Americana’s ‘The Three Musketeers’ is fast-paced fun

Jesse Sullivan, David Friday, Derek Martin and Terrance J. Ganser are "All For One" in "the Three Musketeers." Photo: Morgan Lewis

Jesse Sullivan, David Friday, Derek Martin and Terrance J. Ganser are “All For One” in “The Three Musketeers.” Photo: Morgan Lewis

PLYMOUTH — It’s always good news when a new performance space comes on-line.
It’s very good news when that performance space features a strong theatrical production.
The Spire Center for the Performing Arts on Court Street in Plymouth Center actually opened in April 2014 and has been hosting a variety of events.
This summer the Americana Theatre Company has come to the Spire for the first time with its production of Ken Ludwig‘s adaptation of “The Three Musketeers,” on stage through July 25.
Ludwig’s adaptation of the venerable, sweeping Alexandre Dumas tale was commissioned by the Bristol Old Vic in England and is full of great good humor, and distills the novel into a compact 21/2 hours, including intermission.
The Americana troupe, based in Plymouth, has been in existence since 2011 and melds seasoned professionals with up-and-coming talent and college interns.
The 22-member troupe for this production includes 13 professional actors and nine college interns and benefits greatly from both the know-how of its experienced members and the energy, enthusiasm and, quite obviously — the skills — of its youthful members.
There are many swashs to be buckled here, so kudos to fight director Michael Hill-Kirkland as both the males and females are in good form as far as the swordplay is involved.

Wade Dunham and Jennifer Martin in "the Three Musketeers." Photo: Morgan Lewis

Wade Dunham and Jennifer Martin in “The Three Musketeers.” Photo: Morgan Lewis

It is 1625 France, and in Gascony there is a restless young man named d’Artagnan. The piece is going nowhere without a dashing d’Artagnan and Terrence G. Danser does cut a dashing figure indeed as the brash young warrior and son of a Musketeer who goes to Paris in search of adventure, accompanied by his sister Sabine, destined for a convent school but for safety’s sake disguised during travels as a man.
D’Artagnan soon bites off more than he can chew when he picks a fight with not one, not two, but all three musketeers.
The musketeers are in the capable hands of Jesse Sullivan (Athos), David Friday (Porthos), and Derek Martin (Aramis), the company’s artistic director who also provided choreography and scenic design. It all works out, and soon all four — make that five, including Sabine — are friends.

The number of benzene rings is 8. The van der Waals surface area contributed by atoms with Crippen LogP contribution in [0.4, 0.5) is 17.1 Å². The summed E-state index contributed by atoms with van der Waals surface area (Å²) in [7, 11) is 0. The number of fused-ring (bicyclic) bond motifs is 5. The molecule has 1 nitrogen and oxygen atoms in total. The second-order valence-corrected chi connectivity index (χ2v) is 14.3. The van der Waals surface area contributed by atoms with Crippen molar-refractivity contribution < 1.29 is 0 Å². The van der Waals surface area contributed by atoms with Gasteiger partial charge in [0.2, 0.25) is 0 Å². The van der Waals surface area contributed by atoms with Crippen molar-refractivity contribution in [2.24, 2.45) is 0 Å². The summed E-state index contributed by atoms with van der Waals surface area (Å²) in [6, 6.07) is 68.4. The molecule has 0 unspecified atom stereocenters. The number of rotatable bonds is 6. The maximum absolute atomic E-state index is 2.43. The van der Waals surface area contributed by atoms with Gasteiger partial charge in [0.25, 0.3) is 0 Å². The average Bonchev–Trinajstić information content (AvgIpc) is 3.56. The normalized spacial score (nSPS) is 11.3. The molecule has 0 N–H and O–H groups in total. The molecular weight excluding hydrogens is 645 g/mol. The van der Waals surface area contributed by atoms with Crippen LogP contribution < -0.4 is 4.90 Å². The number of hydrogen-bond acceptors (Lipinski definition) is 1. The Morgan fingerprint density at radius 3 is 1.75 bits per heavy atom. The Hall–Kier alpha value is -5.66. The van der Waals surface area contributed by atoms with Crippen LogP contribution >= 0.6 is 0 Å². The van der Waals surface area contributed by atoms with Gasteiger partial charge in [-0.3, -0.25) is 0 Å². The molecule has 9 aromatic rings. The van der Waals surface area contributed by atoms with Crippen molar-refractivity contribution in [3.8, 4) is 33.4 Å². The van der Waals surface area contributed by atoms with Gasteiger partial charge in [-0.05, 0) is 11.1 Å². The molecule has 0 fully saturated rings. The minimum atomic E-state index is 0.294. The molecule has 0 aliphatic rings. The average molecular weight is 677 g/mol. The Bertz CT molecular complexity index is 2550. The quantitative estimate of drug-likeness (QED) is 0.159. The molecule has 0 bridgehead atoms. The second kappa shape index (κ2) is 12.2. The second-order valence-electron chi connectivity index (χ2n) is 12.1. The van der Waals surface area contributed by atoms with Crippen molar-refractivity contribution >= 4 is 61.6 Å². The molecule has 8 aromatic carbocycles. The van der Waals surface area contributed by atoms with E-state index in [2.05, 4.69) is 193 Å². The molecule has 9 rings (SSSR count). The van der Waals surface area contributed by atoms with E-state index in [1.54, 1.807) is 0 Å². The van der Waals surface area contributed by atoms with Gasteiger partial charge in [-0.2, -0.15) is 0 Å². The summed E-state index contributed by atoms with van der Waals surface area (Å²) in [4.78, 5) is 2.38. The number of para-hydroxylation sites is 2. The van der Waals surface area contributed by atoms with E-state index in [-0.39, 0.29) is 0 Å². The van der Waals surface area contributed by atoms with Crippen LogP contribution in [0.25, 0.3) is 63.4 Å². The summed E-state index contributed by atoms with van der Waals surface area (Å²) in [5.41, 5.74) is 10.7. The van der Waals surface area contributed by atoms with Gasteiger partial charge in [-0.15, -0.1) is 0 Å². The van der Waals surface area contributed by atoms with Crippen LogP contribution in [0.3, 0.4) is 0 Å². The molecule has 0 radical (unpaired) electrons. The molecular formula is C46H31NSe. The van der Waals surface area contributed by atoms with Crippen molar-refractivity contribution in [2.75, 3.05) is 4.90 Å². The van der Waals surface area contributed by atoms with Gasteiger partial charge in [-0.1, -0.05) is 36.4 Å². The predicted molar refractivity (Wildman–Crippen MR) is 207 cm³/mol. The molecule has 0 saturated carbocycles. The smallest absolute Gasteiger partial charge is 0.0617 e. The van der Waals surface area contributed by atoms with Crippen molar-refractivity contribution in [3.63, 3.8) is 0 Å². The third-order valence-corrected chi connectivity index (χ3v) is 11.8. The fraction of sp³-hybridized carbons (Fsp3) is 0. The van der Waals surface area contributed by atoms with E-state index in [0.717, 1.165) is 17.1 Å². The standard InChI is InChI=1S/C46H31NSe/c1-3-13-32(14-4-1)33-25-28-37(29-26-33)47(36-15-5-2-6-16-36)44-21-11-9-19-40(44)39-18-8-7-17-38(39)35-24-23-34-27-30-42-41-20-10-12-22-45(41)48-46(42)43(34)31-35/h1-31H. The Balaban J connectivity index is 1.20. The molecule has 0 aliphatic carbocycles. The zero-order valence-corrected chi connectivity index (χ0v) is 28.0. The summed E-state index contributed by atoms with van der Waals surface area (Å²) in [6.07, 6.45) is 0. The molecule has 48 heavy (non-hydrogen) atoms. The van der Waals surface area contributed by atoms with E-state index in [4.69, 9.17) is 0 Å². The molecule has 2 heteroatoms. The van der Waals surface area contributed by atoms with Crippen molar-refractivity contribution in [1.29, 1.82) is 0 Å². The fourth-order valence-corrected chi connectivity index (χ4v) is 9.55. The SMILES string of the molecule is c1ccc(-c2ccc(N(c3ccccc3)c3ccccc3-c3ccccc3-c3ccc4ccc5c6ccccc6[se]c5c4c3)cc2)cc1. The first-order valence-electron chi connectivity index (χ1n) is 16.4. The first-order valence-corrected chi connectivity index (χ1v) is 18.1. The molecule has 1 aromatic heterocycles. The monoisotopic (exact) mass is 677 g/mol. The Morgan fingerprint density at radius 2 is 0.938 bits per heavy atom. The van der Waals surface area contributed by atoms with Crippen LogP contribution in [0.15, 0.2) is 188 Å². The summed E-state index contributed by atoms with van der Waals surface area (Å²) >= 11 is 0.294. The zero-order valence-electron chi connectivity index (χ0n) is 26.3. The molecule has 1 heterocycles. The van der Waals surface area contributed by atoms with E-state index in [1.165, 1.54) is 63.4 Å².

The musketeers and d’Artagnan are a formidable fighting foursome, especially when they join forces to protect the honor of Queen Anne (Beth Litwack), under siege due to the machinations of the scheming Wade Dunham as Cardinal Richelieu — a clergyman who knows how to play all the angles and pull all the strings when it comes to the hapless King Louis XIII (Simon Kiser).
Kiser’s King Louis comes off as whiny, weaselly, wishy-washy sort, easily led by the nose.
Joshua Nicholson provides a skilled comic turn as Rochefort, the cardinal’s henchman who is also a hapless foil for the musketeers and d’Artagnan.
The females in the cast are strong across the board, led by Litwack as Queen Anne. Jennifer Martin shines as the countess, Milady de Winter, whose past history with one musketeer and her beauty and cunning makes her an invaluable ally to Richelieu and a dangerous enemy to d’Artagnan and The Musketeers.
Amelia Dobbs is a spunky Sabine, the tomboy sister of d’Artagnan who complicates matters early on but later proves invaluable.
Kelly Ann Dunn is also fine as Constance, lady in waiting to the queen and d’Artagnan’s love interest.
Director Marianne Savell keeps the action fast-paced, as a swashbuckler should be.
Grant‘s minimalist multi-level set provides several levels for swordfights, and easy access and exits for needed escapes.
In this production costumes take center stage, and C.J. Hill’s creations jump off the Spire Center stage while Joshua Nicholson’s music provides context and sets just the right tone.
The good news about the Spire Center — located at 25 Court St. in the heart of downtown Plymouth — is that the pews of the former church have been comfortably retrofitted with padding, and on a recently warm evening the building was also nicely air-conditioned.
A bar in the rear of the building serves reasonably-priced cold drinks, including beer and wine.
With ticket prices $25 for general admission and $20 for students, “The Three Musketeers” is not only exciting, fast-paced, well-acted fun, it also happens to be an excellent value for your entertainment dollar.
The Americana Theatre Company production of “The Three Musketeers.” Adaptation by Ken Ludwig, based on the Alexandre Dumas novel. Directed by Marianne Savell. Fight direction by Michael Hill-Kirkland. Choreography by Derek Grant Martin. Costumes by C.J. Hill. Sound design by Joshua Nicholson. Lighting design by Brittney Reinert. Set design by Derek Grant Martin. Production stage manager: Brittney Reinert. At the Spire Center for the Performing Arts through July 25.